State v. TrahanAnnotate this Case
428 N.W.2d 619 (1988)
229 Neb. 683
STATE of Nebraska, Appellee, v. Randall TRAHAN, Appellant.
Supreme Court of Nebraska.
September 2, 1988.
*620 Anthony S. Troia, Omaha, for appellant.
Robert M. Spire, Atty. Gen., and Jill Gradwohl Schroeder, Lincoln, for appellee.
BOSLAUGH, CAPORALE, and GRANT, JJ., MULLEN, District Judge, and COLWELL, District Judge, Retired.
MULLEN, District Judge.
As a result of a bench trial in the district court for Dodge County upon a stipulated set of facts, the defendant, Randall Trahan, was convicted of possession of cocaine, Neb.Rev.Stat. § 28-416(3) (Cum.Supp.1986); promoting gambling, Neb.Rev.Stat. § 28-1102 (Reissue 1985); and possession of gambling records, Neb.Rev.Stat. § 28-1105 (Cum.Supp.1986). The district court sentenced the defendant to a 3-year term of probation.
The defendant assigns as error: (1) The court erred in not suppressing evidence seized at the defendant's residence as fruit of an illegal search and seizure in violation of the Constitution of the State of Nebraska and the fourth amendment to the U.S. Constitution; (2) the court erred in not suppressing evidence seized at the defendant's residence which was outside the scope of the warrant issued; and (3) the court abused its discretion by its excessive sentence of the defendant.
On November 18, 1986, officers of the Fremont Police Department and Dodge *621 County Sheriff's Department searched Randall Trahan's residence pursuant to a search warrant. The supporting affidavit for the warrant recited 10 occasions in which a law enforcement officer searched through the contents of garbage containers which had been placed for collection at the defendant's trailer house or at a tavern owned jointly by the defendant and his roommate. Gambling records were recovered from the trash on each occasion. In addition, the officer received information from an unspecified source that Randall Trahan and his roommate were engaged in bookmaking activities. The warrant was limited in its scope to the search for evidence of bookmaking and/or gambling materials.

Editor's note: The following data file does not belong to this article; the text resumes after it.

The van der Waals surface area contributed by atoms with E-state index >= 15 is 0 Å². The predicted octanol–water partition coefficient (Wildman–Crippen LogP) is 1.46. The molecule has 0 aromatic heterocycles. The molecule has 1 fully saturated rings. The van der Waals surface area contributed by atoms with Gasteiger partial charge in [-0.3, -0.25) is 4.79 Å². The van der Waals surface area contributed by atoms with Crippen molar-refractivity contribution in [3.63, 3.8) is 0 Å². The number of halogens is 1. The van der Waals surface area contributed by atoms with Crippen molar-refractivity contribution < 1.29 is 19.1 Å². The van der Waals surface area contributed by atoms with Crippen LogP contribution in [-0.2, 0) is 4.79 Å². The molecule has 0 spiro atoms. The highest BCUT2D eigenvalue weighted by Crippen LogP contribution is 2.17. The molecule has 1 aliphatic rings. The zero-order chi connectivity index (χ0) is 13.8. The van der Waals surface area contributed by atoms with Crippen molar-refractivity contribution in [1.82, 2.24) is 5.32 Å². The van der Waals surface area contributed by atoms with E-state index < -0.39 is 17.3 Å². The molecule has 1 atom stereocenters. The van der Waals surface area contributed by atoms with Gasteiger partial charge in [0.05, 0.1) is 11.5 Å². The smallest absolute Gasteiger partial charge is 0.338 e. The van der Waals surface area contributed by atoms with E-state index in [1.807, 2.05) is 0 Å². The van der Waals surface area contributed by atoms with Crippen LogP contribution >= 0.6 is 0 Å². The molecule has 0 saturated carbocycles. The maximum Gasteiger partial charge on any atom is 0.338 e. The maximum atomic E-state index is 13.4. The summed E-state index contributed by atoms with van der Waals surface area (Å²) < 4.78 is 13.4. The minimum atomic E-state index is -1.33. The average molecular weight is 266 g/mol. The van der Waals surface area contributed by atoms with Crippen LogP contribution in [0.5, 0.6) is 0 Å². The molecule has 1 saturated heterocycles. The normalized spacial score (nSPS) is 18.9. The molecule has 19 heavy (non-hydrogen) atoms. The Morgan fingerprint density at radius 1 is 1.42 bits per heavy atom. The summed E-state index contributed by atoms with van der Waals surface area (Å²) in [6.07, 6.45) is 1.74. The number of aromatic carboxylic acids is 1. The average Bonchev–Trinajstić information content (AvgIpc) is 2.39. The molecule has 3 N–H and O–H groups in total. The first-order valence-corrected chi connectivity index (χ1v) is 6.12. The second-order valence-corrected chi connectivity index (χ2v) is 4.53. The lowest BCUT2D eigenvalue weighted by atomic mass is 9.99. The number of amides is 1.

While searching the defendant's bedroom, an officer discovered a vial on the defendant's dresser. Also on the dresser shelf near the vial were two straws, one of which had white powdery residue collected on and around it. The vial and white powdery substance were in plain view as the officer conducted his search pursuant to the warrant. The officer opened the vial and found a substance which was later determined to be cocaine.
The defendant filed a motion to suppress evidence to the original one-count information containing the charge of possession of cocaine, on which motion evidence was adduced and the motion overruled. The county attorney later filed an amended information charging the two additional counts relating to the promotion of gambling and possession of gambling records. Defense counsel requested the court take judicial notice of the testimony relating to the previous motion to suppress evidence hearing, which the court did and summarily overruled defendant's motion to suppress evidence to counts II and III of the amended information.
The case was tried to the court on a stipulation of facts submitted by counsel for both parties. The stipulation recites facts which are sufficient for the trier of fact to find the defendant guilty on all three counts. The final paragraphs of the stipulation and request of the parties state as follows:6. The evidence set forth in paragraphs 1-5 above would not be controverted by defendant, but defendant would object to the introduction of the fruits of the search warrant, and evidence derived therefrom, on the same basis as asserted in defendant's Motion to Suppress. 7. It is the intent of the parties hereto that this Stipulation resolve all elements of the offenses charged in favor of the State, while preserving the defendant's right to appeal the decision of the Court in overruling of defendant's Motion to Suppress. WHEREFORE, parties request that the Court reach a verdict in this matter on the basis of this Stipulation and testimony received at the Motion to Suppress.